group theory

# Contents

## Definition

### For abelian groups

###### Definition

For $A$, $B$ and $C$ abelian groups and $A \times B$ the cartesian product group, a bilinear map

$f : A \times B \to C$

from $A$ and $B$ to $C$ is a function of the underlying sets (that is, a binary function from $A$ and $B$ to $C$) which is a linear map – that is a group homomorphism – in each argument separately.

###### Remark

In terms of elements this means that a bilinear map $f : A \times B \to C$ is a function of sets that satisfies for all elements $a_1, a_2 \in A$ and $b_1, b_2 \in B$ the two relations

$f(a_1 + a_2, b_1) = f(a_1,b_1) + f(a_2, b_1)$

and

$f(a_1, b_1 + b_2) = f(a_1, b_1) + f(a_1, b_2) \,.$

Notice that this is not a group homomorphism out of the direct product group. The product group $A \times B$ is the group whose elements are pairs $(a,b)$ with $a \in A$ and $b \in B$, and whose group operation is

$(a_1, b_1) + (a_2, b_2) = (a_1 + a_2 \;,\; b_1 + b_2) \,.$
$\phi : A \times B \to C$

hence satisfies

$\phi( a_1+a_2, b_1 + b_2 ) = \phi(a_1,b_1) + \phi(a_2, b_2)$

and hence in particular

$\phi( a_1+a_2, b_1 ) = \phi(a_1,b_1) + \phi(a_2, 0)$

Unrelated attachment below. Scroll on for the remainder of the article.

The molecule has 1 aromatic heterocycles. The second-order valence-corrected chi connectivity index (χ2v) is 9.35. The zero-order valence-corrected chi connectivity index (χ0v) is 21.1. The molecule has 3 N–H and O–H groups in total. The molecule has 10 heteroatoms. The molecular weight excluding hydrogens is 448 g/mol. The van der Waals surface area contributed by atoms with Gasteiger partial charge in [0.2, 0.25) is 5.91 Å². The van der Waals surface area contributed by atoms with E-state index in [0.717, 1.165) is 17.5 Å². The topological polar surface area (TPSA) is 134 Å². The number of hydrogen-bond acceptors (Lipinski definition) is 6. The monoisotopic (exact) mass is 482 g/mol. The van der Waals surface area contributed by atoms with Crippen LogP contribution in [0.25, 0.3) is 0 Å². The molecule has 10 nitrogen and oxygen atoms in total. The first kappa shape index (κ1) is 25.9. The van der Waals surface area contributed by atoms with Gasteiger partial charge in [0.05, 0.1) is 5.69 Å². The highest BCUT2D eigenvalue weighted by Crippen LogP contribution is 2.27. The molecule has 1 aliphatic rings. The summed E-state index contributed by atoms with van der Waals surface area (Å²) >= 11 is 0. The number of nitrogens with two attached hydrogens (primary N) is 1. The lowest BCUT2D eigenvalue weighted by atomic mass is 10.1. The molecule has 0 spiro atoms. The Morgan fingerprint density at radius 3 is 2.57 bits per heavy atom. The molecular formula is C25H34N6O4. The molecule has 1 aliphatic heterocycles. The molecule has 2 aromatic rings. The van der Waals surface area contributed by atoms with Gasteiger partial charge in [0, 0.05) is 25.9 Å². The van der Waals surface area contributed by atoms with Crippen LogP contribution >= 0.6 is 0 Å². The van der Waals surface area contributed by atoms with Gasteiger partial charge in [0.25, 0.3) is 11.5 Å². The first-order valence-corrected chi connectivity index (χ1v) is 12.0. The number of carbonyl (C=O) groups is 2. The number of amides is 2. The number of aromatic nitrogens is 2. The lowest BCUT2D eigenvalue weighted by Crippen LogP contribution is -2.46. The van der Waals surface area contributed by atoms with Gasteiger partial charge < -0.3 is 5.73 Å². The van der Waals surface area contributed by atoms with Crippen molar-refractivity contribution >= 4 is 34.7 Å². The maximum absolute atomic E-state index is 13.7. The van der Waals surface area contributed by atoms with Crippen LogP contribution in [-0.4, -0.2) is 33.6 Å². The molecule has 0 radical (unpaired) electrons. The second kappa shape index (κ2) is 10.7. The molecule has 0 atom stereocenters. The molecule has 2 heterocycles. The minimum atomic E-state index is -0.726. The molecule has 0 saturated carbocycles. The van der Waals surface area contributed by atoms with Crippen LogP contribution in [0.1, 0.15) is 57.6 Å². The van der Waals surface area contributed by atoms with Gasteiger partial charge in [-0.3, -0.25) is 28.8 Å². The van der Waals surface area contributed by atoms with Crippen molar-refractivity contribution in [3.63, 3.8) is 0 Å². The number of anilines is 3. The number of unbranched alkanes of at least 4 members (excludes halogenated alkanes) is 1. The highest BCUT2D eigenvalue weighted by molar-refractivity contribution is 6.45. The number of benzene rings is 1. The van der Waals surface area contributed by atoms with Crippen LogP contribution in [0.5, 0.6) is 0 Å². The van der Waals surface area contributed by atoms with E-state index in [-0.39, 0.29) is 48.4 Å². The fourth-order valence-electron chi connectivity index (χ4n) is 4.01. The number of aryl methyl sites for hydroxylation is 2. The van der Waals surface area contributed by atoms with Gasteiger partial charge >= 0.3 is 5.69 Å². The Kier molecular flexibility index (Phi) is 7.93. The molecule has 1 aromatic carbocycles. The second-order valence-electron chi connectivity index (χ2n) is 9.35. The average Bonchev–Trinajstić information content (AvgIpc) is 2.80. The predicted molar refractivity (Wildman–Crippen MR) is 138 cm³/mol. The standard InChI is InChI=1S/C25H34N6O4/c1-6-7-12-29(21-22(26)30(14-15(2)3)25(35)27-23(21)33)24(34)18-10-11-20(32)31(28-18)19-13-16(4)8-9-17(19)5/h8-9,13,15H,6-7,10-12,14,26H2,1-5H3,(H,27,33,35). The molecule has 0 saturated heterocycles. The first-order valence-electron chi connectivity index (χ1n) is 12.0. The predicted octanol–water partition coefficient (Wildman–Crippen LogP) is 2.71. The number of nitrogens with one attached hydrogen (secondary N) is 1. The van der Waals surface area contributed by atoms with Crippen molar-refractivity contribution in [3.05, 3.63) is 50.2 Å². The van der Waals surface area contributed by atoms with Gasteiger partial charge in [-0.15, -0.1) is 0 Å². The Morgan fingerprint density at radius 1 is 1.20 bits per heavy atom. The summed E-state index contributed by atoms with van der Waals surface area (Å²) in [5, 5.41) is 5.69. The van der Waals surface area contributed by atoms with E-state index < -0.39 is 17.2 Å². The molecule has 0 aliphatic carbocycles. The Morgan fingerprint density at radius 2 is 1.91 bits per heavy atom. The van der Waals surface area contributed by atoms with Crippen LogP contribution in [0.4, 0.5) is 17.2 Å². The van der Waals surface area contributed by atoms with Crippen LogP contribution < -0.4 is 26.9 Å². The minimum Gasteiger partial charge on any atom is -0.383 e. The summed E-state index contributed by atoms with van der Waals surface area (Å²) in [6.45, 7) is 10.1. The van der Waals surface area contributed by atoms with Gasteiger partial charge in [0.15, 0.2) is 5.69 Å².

$\phi( a_1, b_1 + b_2 ) = \phi(a_1,b_1) + \phi(0, b_2)$

which is (in general) different from the behaviour of a bilinear map.

The definition of tensor product of abelian groups is precisely such that the following is an equivalent definition of bilinear map:

###### Definition

For $A, B, C \in Ab$ a function of sets $f : A \times B \to C$ is a bilinear map from $A$ and $B$ to $C$ precisely if it factors through the tensor product of abelian groups $A \otimes B$ as

$f : A \times B \to A \otimes B \to C \,.$
###### Remark

The analogous defintion for more than two arguments yields multilinear maps. There is a multicategory of abelian groups and multilinear maps between them; the bilinear maps are the binary morphisms, and the multilinear maps are the multimorphisms.

### For modules

More generally :

###### Definition

For $R$ a ring (or rig) and $A, B, C \in R$Mod being modules (say on the left, but on the right works similarly) over $R$, a bilinear map from $A$ and $B$ to $C$ is a function of the underlying sets

$f : A \times B \to C$

which is a bilinear map of the underlying abelian groups as in def. 1 and in addition such that for all $r \in R$ we have

$f(r a, b) = r f(a,b)$

and

$f(a, r b) = r f(a,b) \,.$

As before, this is equivalent to $f$ factoring through the tensor product of modules

$f : A \times B \to A \otimes_R B \to C \,.$

Multilinear maps are again a generalisation.

## Examples

• For $R = k$ a field, an $R$-module is a $k$-vector space and a $R$-bilinear map is a bilinear map out of two vector spaces.

## References

In the context of higher algebra/(∞,1)-category theory bilinear maps in an (∞,1)-category are discussed in section 4.3.4 of

Revised on June 9, 2014 09:41:10 by danel? (94.175.93.67)